Tech companies have built monopolies through social media platforms and asserted their censorship power to violate the First Amendment and impose their “personal” beliefs on the public. Big tech should be held accountable for how it censors citizens’ free speech. Traditionally, in the United States, the majority considers that marginalizing the minority is wrong. Yet recently it has felt like with the rise of social media giants like Facebook, Google, Apple, Twitter, and Amazon, social media has been scrambling to conform its users and content creators to this that they consider “reprehensible” or politically correct. .
What gave so much power to big tech companies was Section 230 of the Communications Decency Act, which was created after a law firm sued an Internet service provider in justice for a user’s post moderated by the Internet service provider. This law firm was able to sue them because they moderated the post. Congress then created Section 230 to protect Internet companies and spur growth in the developing industry. The first part of Section 230 states that providers of interactive computers are not responsible for what their users post. This part was intended to protect freedom of expression. The second part of Section 230, according to the United States Government Publishing Office, states that “any action intentionally taken in good faith to restrict access to or availability of material that the provider or user considers to be obscene, lewd, lascivious, filthy, excessively violent, harassing or otherwise objectionable, whether or not such material is constitutionally protected,” protecting the site’s moderators from prosecution. Initially, this was seen as a way for social media to allow free speech to thrive on their platforms while regulating it for platform optimization, but it also allowed social media companies to modify the content as they wish, since they are no longer responsible for what happens. they edit.
The free market should reign supreme and tech companies should have protection from their users’ posts and the ability to moderate content to some extent for optimization purposes, but the problem appears with the paragraph of Section 230 which states that these companies can censor whatever they want. deems “otherwise objectionable, whether or not such material is constitutionally protected,” according to the US Government Publishing Office. As the Internet increasingly becomes the preferred means of communication and social activity, the ability of corporations to infringe on the constitutional rights of citizens becomes more and more of a problem. Coupled with immunity from any content users create on their platform, the section provides the ability to let almost anything happen on their site, but also censor content at will.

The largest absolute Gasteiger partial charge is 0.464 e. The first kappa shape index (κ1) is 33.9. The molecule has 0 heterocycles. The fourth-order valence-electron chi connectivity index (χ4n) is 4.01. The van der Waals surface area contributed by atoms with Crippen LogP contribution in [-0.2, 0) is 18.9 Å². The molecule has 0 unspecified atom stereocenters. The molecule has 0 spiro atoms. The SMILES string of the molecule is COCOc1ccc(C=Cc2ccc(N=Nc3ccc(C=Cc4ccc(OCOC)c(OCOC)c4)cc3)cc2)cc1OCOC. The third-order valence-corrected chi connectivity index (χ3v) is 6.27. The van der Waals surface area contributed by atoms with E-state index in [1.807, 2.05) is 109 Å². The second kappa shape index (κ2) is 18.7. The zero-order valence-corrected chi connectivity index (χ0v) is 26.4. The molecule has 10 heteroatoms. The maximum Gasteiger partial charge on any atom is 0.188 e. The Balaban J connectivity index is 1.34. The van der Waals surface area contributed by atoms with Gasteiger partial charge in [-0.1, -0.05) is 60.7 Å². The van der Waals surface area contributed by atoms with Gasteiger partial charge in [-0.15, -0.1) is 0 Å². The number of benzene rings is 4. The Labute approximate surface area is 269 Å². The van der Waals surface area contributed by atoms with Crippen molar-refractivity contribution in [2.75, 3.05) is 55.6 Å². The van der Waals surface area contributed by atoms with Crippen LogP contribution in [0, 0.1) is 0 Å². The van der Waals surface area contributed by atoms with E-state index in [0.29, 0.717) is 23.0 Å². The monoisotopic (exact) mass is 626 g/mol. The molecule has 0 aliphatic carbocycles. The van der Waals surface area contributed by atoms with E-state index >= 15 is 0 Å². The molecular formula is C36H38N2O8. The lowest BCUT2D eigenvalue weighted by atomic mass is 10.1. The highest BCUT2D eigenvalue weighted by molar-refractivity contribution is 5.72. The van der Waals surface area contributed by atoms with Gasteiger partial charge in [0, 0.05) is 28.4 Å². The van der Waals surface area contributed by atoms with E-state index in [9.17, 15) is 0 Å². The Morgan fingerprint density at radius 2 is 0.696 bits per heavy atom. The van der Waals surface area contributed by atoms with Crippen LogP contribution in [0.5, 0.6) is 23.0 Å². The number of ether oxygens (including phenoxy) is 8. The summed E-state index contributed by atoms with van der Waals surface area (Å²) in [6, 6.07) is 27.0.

Social media companies have abused their powers of censorship and immunity to serve the needs of pop culture. There are many examples of this, but the ones we hear about most relate to political viewpoints. “The tech industry has long leaned left,” according to CNBC, and their immunity seems to have had the effect of silencing right-wing politicians, like when Twitter permanently suspended President Donald Trump’s social media accounts or when Amazon kicked Parler off its website. servers, or when Senate Majority Leader Mitch McConnell’s Twitter his account was frozen for posting a video of people shouting violent threats outside his home, according to The Freedom Forum Institute. THE Freedom Forum Institute asks: does social media have the right to silence the US government? It seems like we only hear about these censorship issues in mainstream news when they involve famous people. Still, the real consequences are how this affects the population and whether it’s not always as extreme as a ban, but perhaps some content in the algorithm that caters to certain opinions is pushed over d other content.
Social media is a business, so it should be regulated like a business and should not be allowed to discriminate or violate free speech. Businesses should be subject to the same rules as the rest of the United States and censor only the type of expression that free speech does not protect. A simple way to do this would be to remove this section from Section 230 (US Government Publishing Office): “otherwise objectionable whether or not such material is constitutionally protected.” The constitutional rights of citizens that support American democracy will become obsolete if big tech companies, which are active in almost all of our daily lives, are allowed to ignore them.